Friday, 27 November 2009

Carbon Negative Solution with Pretty Flowers


We have only one specimen of this attractive tree in the Royal Botanic Gardens and I’m wondering why. In leaf it’s pretty enough, and in flower a show stopper. Millettia grandis is known as the South African Ironwood – its tough wood being suitable for furniture to walking sticks – or the Tree Wisteria – an appropriate nod to its spectacular flowers.

It comes from the warm coastal forests of south-eastern South Africa, but expect to see it or its relatives grown more widely soon. In looking for information on this species on the web I came across a site promoting a Millettia species as a ‘carbon negative solution’.

A company called ‘Palm Plantations of Australia’ are breeding up new varieties of another pretty species of millettia, Millettia pinnata. Also known as Ponge or Pongam (it used to be classified in the genus Pongamia), it’s probably native to India but widely planted throughout Asia.

I can’t vouch for the credibility of the enterprise but they make some interesting points about this species. They like the fact that it becomes a big tree with a long taproot – a ‘substantial carbon sink’, as they put it – and are convinced it can fix more carbon that is used in producing the fuel they will eventually extract.

They say it is a tough plant, tolerant of tough growing conditions and poor soils. It’s a legume, so via friendly bacteria in its roots it can fix nitrogen. When it comes to its oil yield, they calculate it has a higher oil content per seed (40-50% apparently) than oil palm or jatropha (the latter was the subject of extensive research at the South China Botanical Garden in Guangzhou I visited last week), and can produce 800-1000 kg of seed per tree, per year.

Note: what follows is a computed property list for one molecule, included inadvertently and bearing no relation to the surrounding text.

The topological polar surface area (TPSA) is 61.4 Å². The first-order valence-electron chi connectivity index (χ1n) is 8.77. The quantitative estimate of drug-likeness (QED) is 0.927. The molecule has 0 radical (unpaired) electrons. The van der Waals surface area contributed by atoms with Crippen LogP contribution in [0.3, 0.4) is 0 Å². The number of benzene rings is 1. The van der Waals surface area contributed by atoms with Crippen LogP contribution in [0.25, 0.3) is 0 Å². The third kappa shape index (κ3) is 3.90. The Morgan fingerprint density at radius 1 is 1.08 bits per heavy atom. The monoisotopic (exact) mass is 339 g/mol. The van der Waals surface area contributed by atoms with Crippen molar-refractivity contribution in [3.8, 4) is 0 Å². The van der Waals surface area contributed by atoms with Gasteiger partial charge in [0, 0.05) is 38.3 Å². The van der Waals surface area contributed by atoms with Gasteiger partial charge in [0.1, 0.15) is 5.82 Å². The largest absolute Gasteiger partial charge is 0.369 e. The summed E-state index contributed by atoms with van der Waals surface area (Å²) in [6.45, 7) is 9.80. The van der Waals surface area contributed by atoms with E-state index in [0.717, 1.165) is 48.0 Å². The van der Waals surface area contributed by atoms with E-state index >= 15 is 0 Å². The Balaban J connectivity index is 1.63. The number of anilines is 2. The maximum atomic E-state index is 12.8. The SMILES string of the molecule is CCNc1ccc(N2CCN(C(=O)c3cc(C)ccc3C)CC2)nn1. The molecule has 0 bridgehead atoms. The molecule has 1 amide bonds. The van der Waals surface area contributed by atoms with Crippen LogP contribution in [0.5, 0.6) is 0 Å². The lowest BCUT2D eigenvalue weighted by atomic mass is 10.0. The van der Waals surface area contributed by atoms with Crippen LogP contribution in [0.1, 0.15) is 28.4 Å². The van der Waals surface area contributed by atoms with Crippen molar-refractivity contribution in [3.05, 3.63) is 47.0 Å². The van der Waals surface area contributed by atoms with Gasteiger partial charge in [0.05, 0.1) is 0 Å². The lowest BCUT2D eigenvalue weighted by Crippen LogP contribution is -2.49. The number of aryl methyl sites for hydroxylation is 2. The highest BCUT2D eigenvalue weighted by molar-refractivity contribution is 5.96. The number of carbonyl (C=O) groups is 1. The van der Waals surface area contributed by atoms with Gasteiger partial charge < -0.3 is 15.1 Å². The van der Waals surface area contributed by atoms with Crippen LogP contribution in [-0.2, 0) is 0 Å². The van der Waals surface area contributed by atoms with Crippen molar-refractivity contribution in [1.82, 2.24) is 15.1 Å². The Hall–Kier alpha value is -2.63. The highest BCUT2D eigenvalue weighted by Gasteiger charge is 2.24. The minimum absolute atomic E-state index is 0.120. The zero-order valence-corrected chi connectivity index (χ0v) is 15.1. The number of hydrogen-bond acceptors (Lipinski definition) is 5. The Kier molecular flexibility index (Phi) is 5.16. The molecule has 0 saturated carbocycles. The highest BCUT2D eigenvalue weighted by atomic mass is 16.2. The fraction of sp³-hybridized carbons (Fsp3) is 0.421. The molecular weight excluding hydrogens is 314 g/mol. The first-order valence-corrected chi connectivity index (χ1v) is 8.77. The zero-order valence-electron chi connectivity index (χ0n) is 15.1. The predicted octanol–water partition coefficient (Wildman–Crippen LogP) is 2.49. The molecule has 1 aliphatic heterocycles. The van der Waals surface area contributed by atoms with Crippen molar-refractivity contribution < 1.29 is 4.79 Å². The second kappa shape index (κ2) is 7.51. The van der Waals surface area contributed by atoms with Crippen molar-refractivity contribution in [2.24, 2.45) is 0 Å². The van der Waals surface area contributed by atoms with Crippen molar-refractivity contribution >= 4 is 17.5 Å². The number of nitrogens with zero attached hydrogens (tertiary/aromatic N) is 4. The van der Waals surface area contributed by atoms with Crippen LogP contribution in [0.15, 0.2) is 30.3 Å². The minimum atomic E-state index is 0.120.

I gather (from Wikipedia!) the University of Queensland is also involved in a study of Tree Wisteria as part of an Australian Research Council Centre for Excellence in Legume Research.

You may ask whether the seed oil would be good for cooking. The short answer is probably not because the seeds of Millettia grandis at least are poisonous when eaten in large quantities. However it has been found that ground up and soaked in milk they can help treat roundworm. The powdered roots will make you sleepy.

There ‘used to be’ some Australian species of Millettia but taxonomists have moved them to another genus called Callerya, along with a few from overseas. Callerya is a genus of plants still poorly known it seems, with a new species described from New Caledonia in 2005, the first for that country.

I should make mention here of Callerya cinerea, which also has Wisteria-like flowers but in this case even grows like one and we include it among our Wisteria collection in the HSBC Oriental Garden. Our specimen is from Vietnam but its found right through southern China to India. Unlike Wisteria, it doesn’t loose its leaves in winter. I didn’t check this year but usually flowers in November.

Until Millettia is ready to save us from climate change, enjoy the beautiful purple flowers on display near the Henry Lawson Gate in the Royal Botanic Gardens.

Images: a couple of low resolution pictures of the tree near Henry Lawson Gate, taken a few years ago

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